Of all the colourful phrases tossed around our office like wedding confetti, none is treated with greater reverence than ‘fitness for purpose’.
It is the bedrock on which any Autocar verdict is built, the reason we can gush convincingly about a people-carrier one week and a three-wheeler the next, and easily the best justification for lending us your credence every week.
Manufacturers like it, too. They measure it with micrometers. They devote small armies to the business of probing, canvassing, questioning and comparing. They agonise over positioning with the sensitivity of a Mars orbiter mission planner. Their failures tend to play out similarly, too – no visible mushroom cloud, just a shoulder-shrug fizzle of disappointment.
The previous Ferrari California could be characterised thusly. It was a smorgasbord of brand firsts – first fully retractable hard-top, first dual-clutch automatic gearbox, first front-mounted V8 – but it came across as only a middling effort, probably made to look softer than it was by the outgoing 430 Scuderia and incoming 458, both hewn in purpose like carbon-ceramic arrowheads.
Its replacement lobs in another first: the first Ferrari in nearly three decades to feature forced induction. Turbocharging increases accessibility, but that was not the California’s underlying fault. It lacked not functionality but a convincing character. And for a Ferrari, being under-endowed with soul is like discovering the Land Rover Defender’s replacement is thwarted by wet grass.
To find out whether or not the new, vastly more powerful V8 engine has solved the problem (or compounded it), we’re plunging the California under the Brecon Beacons microscope side by side with two carefully selected slides: a Porsche 911 Turbo S Cabriolet against which to measure its heady, all-round GT talent and, as a pleasure-giving benchmark, the atavistic Aston Martin V12 Vantage S Roadster.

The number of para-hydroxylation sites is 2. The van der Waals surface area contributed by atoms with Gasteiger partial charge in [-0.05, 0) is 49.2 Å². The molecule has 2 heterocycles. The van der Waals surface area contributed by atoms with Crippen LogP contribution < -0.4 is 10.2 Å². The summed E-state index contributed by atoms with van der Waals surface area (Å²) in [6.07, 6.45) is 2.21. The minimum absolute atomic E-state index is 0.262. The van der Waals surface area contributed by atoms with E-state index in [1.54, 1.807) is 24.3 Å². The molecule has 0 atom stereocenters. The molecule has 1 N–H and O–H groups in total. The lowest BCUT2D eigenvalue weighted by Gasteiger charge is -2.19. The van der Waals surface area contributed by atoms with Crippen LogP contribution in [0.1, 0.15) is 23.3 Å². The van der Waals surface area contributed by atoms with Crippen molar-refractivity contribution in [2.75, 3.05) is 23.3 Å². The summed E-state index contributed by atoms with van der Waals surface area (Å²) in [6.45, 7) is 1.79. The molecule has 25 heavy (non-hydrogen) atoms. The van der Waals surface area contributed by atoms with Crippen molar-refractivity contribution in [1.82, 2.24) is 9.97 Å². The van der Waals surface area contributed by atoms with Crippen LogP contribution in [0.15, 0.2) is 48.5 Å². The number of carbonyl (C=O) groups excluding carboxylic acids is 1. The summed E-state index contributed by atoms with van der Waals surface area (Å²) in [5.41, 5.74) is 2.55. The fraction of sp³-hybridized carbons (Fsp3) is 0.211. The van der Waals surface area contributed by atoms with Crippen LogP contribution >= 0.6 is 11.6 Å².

Circumstance means covering most of the M4 between London and Wales in the 911, but the obvious question occurs inside the M25: is there another car, currently on sale, that goes from congenial to utterly cuckoo quite as rapidly as the 991-generation 911 Turbo?
There ought not to be any secret about it by now: the most expensive 911, at £149,668, is an upturned bucket of vents and wide-bodied arches mated to Porsche’s latest asymmetric all-wheel drive system and a twin-turbocharged flat six developing, in its S guise, 552bhp.
But the 991’s transition from butter-wouldn’t-melt-in-its-mouth, Volkswagen Golf R-style good manners to a magistrate-infuriating, superbike-rivalling clip is so self-assured, oily and proficient that it almost feels necessary to summon a shaman to Leigh Delamere services and have its otherworldliness properly investigated.
We don’t have time for that, though, so I pucker up for the Aston instead. Immediately, it’s clear just how much of the burden the 991’s ZF-sourced PDK gearbox must be shouldering. The distance from its dual-clutch slipperiness to the Vantage’s robotised seven-speed Sportshift manual is best measured in light years.
The Aston’s upshifts eventually get quicker, but low down, in auto mode, the car – or more specifically, its phantom menace clutch – remains a head-nodding nuisance. The AM28 engine to which it’s connected, of course, is a peach: 12 cylinders of splendour, not much less tractable than the Porsche and as sumptuously evocative as you’d assume anything producing both 565bhp and 343g/km of CO2 would be.
It makes light work of the Vantage’s heft, but can’t help with the occasionally jagged ride quality or the now overwhelming, inescapable age of the car. The odd interior creak is forgivable (it’s hand-built, after all), the disobliging nature of the switchgear and patent lack of instructive LCD screens less so in a car which starts at £147,000.